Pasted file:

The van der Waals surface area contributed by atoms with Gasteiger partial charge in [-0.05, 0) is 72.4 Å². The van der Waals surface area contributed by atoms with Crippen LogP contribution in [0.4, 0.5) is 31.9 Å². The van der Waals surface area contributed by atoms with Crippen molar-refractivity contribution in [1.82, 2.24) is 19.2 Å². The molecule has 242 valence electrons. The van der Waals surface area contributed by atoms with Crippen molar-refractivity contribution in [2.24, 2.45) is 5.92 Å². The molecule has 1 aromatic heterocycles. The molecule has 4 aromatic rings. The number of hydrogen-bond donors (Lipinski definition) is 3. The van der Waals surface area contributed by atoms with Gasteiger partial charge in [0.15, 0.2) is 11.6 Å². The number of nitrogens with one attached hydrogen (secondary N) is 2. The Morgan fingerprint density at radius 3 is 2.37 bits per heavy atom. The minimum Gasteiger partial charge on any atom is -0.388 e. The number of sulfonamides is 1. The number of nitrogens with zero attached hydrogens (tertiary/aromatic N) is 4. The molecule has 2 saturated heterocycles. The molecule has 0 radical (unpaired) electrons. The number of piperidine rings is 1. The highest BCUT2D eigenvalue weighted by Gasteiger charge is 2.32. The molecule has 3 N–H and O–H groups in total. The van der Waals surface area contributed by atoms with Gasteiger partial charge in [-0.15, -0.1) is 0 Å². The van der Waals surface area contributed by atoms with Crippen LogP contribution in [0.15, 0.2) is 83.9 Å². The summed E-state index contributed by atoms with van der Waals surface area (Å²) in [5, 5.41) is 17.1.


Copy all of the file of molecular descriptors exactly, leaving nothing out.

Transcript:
The van der Waals surface area contributed by atoms with Gasteiger partial charge in [-0.05, 0) is 72.4 Å². The van der Waals surface area contributed by atoms with Crippen LogP contribution in [0.4, 0.5) is 31.9 Å². The van der Waals surface area contributed by atoms with Crippen molar-refractivity contribution in [1.82, 2.24) is 19.2 Å². The molecule has 242 valence electrons. The van der Waals surface area contributed by atoms with Crippen molar-refractivity contribution in [2.24, 2.45) is 5.92 Å². The molecule has 1 aromatic heterocycles. The molecule has 4 aromatic rings. The number of hydrogen-bond donors (Lipinski definition) is 3. The van der Waals surface area contributed by atoms with Gasteiger partial charge in [0.15, 0.2) is 11.6 Å². The number of nitrogens with one attached hydrogen (secondary N) is 2. The Morgan fingerprint density at radius 3 is 2.37 bits per heavy atom. The minimum Gasteiger partial charge on any atom is -0.388 e. The number of sulfonamides is 1. The number of nitrogens with zero attached hydrogens (tertiary/aromatic N) is 4. The molecule has 2 saturated heterocycles. The molecule has 0 radical (unpaired) electrons. The number of piperidine rings is 1. The highest BCUT2D eigenvalue weighted by Gasteiger charge is 2.32. The molecule has 3 N–H and O–H groups in total. The van der Waals surface area contributed by atoms with Gasteiger partial charge in [-0.15, -0.1) is 0 Å². The van der Waals surface area contributed by atoms with Crippen LogP contribution in [0.15, 0.2) is 83.9 Å². The summed E-state index contributed by atoms with van der Waals surface area (Å²) in [5, 5.41) is 17.1.